You may choose to upload your PowerPoints to Canvas or provide written lectures, but you might also want to record video lectures to create multiple means of engagement for your students (it is always best to err on the side of greater flexibility!). Here are 10 tips for creating good video lectures (and the resources to go with them).
1: Keep is short. Chunk it.
Students can't sustain attention when it comes to a long (video) lecture. A "regular" lecture in the 55-minutes–plus range is a virtual impossibility for students. Your best bet for students to retain the material you present to them through video is to break it up into smaller segments of no more than 10 minutes (and, more realistically, five or six, if possible).
One now well-known technique to do this is called "chunking"—chopping up a larger lecture into "bite-sized" pieces and matching these pieces up with related materials and framing language. In doing this, you might, for example, find that you will be able to re-purpose your lecture notes to have a written introduction, a 6-minute video explanation of a key topic, a short reading to go with it, some connecting language, another video, and so on. Depending on how you lecture, you may have already done this to an extent. It saves work for you, in the end, because a) you only have to make a few short videos for key ideas instead of recording (and potentially editing) a longer lecture, and b) it signals to students exactly what is most important.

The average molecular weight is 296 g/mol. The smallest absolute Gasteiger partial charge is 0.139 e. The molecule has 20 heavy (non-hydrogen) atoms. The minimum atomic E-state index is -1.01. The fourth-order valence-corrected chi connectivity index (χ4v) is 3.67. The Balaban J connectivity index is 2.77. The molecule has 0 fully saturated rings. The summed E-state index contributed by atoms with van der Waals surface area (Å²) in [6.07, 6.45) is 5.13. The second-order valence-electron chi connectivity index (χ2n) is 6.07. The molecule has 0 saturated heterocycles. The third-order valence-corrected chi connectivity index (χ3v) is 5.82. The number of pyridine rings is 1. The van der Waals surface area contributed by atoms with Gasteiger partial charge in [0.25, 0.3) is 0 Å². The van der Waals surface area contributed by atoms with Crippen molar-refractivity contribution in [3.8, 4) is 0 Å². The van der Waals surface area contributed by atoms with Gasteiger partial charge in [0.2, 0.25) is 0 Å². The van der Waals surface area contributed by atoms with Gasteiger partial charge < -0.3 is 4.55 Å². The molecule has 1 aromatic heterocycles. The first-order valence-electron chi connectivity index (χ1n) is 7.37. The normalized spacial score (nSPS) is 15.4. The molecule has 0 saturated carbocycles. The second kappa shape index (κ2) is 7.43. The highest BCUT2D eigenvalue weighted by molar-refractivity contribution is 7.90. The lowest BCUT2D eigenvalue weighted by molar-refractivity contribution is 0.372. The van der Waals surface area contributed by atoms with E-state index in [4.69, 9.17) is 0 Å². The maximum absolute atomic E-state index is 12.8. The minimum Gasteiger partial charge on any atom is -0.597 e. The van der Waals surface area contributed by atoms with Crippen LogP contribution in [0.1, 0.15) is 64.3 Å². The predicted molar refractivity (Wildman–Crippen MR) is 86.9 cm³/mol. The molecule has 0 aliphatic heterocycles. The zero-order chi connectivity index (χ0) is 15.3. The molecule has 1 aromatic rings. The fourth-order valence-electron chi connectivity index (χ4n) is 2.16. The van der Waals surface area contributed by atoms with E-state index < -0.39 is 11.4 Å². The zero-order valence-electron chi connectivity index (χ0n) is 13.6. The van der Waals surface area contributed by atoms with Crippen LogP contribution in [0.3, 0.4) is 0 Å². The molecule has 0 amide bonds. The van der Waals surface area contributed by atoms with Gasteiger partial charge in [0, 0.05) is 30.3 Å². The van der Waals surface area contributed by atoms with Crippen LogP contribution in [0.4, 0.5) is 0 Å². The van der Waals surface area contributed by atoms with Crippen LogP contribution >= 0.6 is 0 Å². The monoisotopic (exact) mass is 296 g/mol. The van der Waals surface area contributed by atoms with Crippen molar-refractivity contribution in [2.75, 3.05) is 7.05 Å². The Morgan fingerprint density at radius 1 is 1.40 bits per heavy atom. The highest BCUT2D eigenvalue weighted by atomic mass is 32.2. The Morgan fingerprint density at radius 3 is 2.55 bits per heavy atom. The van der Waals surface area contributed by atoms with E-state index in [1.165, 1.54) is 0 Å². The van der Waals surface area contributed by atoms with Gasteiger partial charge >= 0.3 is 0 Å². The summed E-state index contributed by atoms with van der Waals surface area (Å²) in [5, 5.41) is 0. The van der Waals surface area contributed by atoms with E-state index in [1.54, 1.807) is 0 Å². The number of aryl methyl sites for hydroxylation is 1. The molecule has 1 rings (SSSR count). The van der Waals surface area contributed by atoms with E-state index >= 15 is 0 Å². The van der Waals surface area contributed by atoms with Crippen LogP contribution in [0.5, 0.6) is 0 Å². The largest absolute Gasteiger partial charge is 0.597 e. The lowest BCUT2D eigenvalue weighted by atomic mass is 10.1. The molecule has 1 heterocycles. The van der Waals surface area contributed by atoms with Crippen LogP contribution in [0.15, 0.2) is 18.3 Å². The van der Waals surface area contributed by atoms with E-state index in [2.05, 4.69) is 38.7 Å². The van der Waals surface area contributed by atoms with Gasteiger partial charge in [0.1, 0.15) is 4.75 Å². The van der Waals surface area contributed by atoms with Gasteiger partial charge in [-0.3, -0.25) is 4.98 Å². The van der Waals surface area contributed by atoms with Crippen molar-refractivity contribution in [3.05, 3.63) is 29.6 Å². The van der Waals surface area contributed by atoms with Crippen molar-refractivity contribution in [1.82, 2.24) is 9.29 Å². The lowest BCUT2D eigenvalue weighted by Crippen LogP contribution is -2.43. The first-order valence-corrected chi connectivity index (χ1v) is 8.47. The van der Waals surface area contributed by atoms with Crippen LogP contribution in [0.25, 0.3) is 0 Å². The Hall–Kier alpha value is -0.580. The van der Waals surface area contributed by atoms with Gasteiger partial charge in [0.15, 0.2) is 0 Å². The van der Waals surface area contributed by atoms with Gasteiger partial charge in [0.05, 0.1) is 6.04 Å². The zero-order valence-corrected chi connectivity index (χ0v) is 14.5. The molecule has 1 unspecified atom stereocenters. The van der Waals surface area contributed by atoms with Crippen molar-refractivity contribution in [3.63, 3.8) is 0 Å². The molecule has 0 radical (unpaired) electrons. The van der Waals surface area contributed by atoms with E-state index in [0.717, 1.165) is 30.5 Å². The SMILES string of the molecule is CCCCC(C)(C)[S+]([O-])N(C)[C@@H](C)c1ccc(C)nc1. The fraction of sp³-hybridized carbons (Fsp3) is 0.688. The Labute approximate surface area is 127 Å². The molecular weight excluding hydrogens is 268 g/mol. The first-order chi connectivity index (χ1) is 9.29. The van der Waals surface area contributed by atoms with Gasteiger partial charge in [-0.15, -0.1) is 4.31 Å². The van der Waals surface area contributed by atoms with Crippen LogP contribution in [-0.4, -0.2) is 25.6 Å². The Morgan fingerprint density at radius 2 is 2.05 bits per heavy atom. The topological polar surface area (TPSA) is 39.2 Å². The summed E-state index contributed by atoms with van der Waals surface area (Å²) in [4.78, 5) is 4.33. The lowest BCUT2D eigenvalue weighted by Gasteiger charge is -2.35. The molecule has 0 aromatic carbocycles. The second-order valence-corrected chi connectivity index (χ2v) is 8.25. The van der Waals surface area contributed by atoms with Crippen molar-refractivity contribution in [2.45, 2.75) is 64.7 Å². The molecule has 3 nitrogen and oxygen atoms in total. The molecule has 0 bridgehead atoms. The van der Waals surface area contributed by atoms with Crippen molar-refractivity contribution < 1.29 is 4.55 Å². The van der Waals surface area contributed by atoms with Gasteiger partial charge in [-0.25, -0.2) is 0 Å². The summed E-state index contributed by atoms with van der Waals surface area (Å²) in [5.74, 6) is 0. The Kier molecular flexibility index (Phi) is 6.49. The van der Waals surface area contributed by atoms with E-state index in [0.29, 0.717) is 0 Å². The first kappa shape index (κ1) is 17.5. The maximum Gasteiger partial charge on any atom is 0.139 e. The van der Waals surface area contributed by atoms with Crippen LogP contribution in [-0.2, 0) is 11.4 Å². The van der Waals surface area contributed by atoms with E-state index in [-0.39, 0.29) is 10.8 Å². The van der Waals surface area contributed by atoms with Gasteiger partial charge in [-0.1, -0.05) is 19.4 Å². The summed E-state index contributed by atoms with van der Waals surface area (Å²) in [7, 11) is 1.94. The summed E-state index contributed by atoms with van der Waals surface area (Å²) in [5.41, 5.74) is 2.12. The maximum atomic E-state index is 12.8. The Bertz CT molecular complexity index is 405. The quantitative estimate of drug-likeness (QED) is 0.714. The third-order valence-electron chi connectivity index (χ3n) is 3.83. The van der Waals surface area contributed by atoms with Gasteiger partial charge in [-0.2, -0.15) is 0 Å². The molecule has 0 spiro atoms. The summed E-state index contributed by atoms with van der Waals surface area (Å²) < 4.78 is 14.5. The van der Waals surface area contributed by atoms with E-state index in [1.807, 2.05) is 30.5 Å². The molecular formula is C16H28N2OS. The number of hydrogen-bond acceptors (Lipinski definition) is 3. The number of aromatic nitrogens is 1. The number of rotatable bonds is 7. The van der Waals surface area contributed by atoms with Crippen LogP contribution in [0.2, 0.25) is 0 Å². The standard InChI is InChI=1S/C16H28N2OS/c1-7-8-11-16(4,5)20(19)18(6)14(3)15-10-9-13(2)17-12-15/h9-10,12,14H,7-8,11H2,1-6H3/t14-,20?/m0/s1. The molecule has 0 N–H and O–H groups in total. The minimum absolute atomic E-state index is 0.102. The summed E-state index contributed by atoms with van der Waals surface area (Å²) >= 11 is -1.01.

Another benefit to chunking is that you aren't repeating the same information in too many places. Students can feel like they're spinning their wheels when the textbook, the readings, the lecture, and the take-home essay are redundant. The other side of that coin is that you can use videos to key students in to the parts of their homework where they should pay particular attention. Shorter videos can also help guide students when it comes time to review the information they may have missed. They can, for example, watch the one video one key concept from Chapter 4 rather than needing to scrub through the 55 minute recording about Chapters 3 and 4.